Editor's Pick

Ansel Adams Or Uncle Earl: Have We Been Hoodwinked?

Bill Turnage at the Ansel Adams Trust says, "We're calling it Ansel Scam." I spoke with him over the phone after learning of a new wrench in the whole Ansel Adams negatives story: KTVU in Oakland, Calif. has reported that a Bay Area woman named Miriam L. Walton believes the famed "$200 million" negatives might actually be her uncle Earl's:

Walton said her uncle lived in the Fresno area much of his life and often took pictures at Yosemite.

The photo taken by Walton’s Uncle Earl looks nearly identical to one of the examples that Norsigan has claimed to be from Ansel Adams.

Mariam L. Walton examines photographs taken by her uncle i i

A screen grab of KTVU's news spot shows Mariam L. Walton examining photographs KTVU hide caption

itoggle caption KTVU
Mariam L. Walton examines photographs taken by her uncle

A screen grab of KTVU's news spot shows Mariam L. Walton examining photographs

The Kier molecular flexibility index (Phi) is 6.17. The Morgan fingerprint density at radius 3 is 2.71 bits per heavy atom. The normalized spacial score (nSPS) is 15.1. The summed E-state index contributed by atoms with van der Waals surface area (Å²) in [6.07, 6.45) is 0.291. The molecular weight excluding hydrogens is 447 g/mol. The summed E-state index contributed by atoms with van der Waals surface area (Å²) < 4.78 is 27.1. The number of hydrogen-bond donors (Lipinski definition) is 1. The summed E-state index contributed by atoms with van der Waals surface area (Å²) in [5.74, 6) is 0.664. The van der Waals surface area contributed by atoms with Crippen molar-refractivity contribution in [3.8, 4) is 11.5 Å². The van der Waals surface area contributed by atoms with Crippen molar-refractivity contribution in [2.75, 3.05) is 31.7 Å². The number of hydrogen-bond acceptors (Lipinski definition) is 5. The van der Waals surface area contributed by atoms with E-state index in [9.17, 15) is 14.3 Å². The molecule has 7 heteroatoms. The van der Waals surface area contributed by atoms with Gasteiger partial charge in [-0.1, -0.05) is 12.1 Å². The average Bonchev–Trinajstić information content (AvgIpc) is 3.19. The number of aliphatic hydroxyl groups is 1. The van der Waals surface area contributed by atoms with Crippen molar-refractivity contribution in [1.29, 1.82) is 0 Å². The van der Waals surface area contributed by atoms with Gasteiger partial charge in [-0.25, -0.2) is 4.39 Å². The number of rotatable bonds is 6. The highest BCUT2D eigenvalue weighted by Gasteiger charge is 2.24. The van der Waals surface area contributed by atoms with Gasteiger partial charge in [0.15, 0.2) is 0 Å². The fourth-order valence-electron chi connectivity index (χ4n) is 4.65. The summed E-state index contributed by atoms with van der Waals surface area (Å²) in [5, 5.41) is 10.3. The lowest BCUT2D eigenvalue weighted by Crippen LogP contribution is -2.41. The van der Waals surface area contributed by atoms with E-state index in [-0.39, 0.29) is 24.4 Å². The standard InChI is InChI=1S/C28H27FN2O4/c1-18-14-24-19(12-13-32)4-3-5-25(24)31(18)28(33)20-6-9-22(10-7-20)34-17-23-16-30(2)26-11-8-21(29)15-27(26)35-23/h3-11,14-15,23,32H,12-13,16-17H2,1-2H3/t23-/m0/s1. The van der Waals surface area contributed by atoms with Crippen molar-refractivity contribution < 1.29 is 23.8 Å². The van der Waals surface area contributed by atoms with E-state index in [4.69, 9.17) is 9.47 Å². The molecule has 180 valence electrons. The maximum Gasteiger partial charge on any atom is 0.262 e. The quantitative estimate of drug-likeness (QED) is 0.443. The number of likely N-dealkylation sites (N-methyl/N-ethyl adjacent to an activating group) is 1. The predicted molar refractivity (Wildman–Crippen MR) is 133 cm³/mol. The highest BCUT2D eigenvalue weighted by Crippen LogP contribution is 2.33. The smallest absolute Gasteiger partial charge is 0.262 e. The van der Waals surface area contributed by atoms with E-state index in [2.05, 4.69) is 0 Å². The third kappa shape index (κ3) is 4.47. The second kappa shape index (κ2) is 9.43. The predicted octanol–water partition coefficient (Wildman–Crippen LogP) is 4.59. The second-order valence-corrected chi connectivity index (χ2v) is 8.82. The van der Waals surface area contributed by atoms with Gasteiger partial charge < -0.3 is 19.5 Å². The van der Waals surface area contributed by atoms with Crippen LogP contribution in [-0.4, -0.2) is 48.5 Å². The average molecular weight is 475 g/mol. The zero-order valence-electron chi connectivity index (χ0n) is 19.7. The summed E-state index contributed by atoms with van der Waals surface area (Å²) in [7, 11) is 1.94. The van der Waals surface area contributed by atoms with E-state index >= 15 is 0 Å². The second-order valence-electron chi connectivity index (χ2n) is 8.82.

KTVU

Adams' grandson is still calling the whole thing bogus, and curators and critics around the country are questioning the yard sale negatives that Rick Norsigian claims to be authentic. "Not one of those experts [on Norsigian's team] was an expert on photography," Turnage says. More to come.

Rick Norsigian i i

Rick Norsigian, who claims to have found authentic Ansel Adams negatives at a yard sale, holds one up at a news conference in Beverly Hills, on Tuesday. Nick Ut/AP hide caption

itoggle caption Nick Ut/AP
Rick Norsigian

Rick Norsigian, who claims to have found authentic Ansel Adams negatives at a yard sale, holds one up at a news conference in Beverly Hills, on Tuesday.

Nick Ut/AP

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